Everything you can expect from Google's October 15 hardware event: Pixel 4, Pixelbook Go and more
Google's annual fall hardware event is nearly upon us — it's all going down on October 15 in New York City. This is nominally the "Pixel 4" event , and Google's new phones will absolutely take center stage. But we're also expecting a new Pixelbook, new Google Home (or is it all Nest now?) devices, and maybe even some extra surprises.
This is everything we can expect to see from Google on October 15.
You don't have to follow the tech news that closely to see that pretty much everything about the Pixel 4 that can leak, has leaked. Hardware details, capabilities, specs, features, camera samples, and more are all available out there, and they paint a pretty complete picture of what we can expect from the Pixel 4 and 4 XL.
Google looks to be keeping with the minimalist design aesthetic of previous Pixels with a sleek metal-and-glass design that's understated and flat on the back. The design will be dominated by a big squircle camera arrangement on the back, and a big screen on the front. The only real design flair comes in the super-bright orange color option.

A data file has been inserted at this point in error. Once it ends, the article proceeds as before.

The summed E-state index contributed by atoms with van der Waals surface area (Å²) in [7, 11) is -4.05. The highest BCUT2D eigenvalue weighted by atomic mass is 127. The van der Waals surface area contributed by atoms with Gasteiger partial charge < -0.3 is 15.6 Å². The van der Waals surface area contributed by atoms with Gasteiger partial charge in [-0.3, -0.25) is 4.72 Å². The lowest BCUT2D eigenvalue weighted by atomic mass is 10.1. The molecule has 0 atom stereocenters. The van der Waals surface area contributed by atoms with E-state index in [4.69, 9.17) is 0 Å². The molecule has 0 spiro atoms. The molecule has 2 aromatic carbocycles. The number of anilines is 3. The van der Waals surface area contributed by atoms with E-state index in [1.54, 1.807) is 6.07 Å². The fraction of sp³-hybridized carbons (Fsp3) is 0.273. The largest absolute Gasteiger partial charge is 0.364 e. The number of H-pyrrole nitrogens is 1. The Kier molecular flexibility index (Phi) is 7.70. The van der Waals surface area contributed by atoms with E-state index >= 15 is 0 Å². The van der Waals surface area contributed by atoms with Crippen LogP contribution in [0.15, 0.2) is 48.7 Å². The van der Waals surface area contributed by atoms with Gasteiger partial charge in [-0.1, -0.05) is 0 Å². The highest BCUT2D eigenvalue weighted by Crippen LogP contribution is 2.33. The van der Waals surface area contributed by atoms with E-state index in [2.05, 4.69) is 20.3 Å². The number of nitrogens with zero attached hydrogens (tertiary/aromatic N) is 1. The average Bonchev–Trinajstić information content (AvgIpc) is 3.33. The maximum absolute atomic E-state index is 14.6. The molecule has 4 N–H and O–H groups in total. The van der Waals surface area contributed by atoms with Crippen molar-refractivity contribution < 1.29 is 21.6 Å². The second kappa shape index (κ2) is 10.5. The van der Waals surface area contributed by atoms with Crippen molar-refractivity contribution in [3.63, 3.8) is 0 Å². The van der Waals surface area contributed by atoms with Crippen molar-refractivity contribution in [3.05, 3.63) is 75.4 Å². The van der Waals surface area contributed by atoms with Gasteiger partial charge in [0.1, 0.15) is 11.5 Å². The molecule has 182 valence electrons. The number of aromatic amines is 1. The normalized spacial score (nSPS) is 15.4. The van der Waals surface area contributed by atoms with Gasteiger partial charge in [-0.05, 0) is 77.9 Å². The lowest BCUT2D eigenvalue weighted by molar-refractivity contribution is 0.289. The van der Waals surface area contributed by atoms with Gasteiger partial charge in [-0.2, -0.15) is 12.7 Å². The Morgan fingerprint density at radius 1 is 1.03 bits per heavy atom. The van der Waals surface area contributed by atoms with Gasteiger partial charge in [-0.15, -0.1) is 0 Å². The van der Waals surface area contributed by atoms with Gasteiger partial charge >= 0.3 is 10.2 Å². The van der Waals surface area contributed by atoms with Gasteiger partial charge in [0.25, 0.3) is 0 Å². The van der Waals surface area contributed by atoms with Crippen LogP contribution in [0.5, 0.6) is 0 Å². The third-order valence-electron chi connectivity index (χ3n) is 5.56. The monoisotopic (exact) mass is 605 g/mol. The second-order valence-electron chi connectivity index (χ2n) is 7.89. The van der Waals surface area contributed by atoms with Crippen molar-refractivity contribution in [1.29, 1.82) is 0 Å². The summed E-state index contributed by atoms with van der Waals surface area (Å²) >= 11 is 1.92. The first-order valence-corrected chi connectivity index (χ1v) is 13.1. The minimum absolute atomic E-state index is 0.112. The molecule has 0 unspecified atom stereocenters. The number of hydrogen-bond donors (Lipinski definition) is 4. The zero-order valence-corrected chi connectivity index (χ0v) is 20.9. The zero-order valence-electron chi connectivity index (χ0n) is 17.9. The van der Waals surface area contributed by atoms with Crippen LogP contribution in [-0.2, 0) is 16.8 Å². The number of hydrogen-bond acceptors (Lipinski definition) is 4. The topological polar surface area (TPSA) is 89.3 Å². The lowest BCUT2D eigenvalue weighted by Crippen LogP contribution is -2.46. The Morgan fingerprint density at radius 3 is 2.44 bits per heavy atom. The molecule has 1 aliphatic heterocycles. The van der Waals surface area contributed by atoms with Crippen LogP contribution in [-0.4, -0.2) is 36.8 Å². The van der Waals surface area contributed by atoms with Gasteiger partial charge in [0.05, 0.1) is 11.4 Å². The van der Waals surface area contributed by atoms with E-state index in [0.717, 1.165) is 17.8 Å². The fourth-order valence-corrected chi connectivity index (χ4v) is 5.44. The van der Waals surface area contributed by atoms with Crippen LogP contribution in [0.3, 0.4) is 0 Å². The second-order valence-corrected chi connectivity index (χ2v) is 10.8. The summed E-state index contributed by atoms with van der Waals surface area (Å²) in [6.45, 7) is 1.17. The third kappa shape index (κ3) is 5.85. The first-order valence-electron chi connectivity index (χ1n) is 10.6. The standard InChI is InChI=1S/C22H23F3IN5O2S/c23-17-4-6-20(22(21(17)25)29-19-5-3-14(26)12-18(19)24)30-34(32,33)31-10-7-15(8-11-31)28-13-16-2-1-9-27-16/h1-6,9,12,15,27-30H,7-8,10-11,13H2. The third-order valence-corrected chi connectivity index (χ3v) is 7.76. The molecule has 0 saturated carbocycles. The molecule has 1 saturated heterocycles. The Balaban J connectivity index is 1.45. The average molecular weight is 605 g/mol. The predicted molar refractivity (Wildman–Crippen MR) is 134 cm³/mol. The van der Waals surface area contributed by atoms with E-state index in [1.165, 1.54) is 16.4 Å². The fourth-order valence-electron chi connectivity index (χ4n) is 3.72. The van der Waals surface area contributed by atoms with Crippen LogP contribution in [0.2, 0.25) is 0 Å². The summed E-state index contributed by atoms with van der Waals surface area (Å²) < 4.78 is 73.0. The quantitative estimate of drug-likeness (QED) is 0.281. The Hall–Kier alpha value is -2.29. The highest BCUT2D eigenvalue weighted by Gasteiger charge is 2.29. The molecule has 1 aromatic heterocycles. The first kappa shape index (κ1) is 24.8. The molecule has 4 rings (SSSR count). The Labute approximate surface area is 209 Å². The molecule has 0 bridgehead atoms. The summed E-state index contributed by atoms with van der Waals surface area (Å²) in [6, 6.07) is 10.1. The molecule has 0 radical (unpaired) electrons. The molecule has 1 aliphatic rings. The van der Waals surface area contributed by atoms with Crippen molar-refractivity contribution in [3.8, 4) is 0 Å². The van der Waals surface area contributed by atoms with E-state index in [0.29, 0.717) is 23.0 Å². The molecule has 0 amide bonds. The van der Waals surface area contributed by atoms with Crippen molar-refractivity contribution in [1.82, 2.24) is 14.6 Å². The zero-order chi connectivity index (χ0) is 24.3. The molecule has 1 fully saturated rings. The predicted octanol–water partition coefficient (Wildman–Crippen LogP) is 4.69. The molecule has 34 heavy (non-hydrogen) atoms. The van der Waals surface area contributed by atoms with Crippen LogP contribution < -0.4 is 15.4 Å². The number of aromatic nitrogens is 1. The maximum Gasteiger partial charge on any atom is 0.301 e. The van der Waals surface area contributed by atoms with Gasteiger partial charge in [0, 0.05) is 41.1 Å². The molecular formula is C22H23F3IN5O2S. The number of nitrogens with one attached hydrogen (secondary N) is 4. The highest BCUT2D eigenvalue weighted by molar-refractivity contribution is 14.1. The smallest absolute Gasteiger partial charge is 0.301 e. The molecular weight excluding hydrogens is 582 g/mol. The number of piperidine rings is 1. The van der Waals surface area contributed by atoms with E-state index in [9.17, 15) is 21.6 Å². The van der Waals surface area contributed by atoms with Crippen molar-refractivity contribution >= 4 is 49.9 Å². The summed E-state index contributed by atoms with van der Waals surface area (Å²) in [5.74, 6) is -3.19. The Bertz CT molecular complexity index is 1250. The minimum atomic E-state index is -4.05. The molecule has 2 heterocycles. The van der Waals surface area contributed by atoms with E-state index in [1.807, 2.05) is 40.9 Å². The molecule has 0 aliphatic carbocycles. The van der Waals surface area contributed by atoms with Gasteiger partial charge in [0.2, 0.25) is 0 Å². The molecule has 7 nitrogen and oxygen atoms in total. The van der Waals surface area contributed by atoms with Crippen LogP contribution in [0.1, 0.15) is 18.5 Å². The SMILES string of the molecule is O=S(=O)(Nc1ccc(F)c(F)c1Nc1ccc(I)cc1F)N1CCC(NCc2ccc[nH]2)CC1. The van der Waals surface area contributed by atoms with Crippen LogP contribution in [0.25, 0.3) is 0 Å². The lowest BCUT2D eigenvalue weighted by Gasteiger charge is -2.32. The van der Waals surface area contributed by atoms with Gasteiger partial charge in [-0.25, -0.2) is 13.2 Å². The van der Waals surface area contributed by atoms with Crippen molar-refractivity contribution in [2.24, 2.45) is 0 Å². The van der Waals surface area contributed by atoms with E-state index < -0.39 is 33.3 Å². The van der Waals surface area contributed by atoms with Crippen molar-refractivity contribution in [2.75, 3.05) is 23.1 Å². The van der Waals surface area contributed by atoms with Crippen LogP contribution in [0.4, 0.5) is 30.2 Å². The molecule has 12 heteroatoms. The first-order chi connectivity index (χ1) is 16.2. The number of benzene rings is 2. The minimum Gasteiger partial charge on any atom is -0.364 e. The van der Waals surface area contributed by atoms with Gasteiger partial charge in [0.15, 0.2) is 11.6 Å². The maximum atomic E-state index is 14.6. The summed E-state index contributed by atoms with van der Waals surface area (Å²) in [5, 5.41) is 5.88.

The Pixel 4 is expected to have a 5.7-inch screen and the 4 XL a 6.3-inch, but in either case you'll get an array of advanced sensors to support touchless hand gestures and advanced face unlock — all tucked in a top bezel, rather than a display notch. And those displays are purportedly running at a 90Hz refresh rate, like the latest OnePlus phones. The specs inside round out ... underwhelmingly, with 6GB of RAM, a base 64GB of storage, and just 2800 or 3700 mAh batteries.But of course, there's always a bit more to the story than what can leak. There are parts of the experience that simply can't leak because they're things that Google can announce around the phones or we won't know about until we hold them in our hands for ourselves.
We don't know how those displays look, how the hardware actually feels, and how well the specs run the latest and greatest Google implementation of Android 10. And we really don't know how those battery capacities will hold up in the real world.
One of the biggest parts of the story — and also one of the biggest unknowns — is the cameras.
Google is expected to be using effectively the same main camera sensor as the Pixel 3, with tons of software improvements to take another generational leap in quality.
It's also pairing it for the first time with a secondary camera — a 16MP telephoto to provide zoom and even more data for computational photography capabilities.
We need to see what Google has up its sleeve in the photography department, and then how it all comes together when we get out and shoot with it.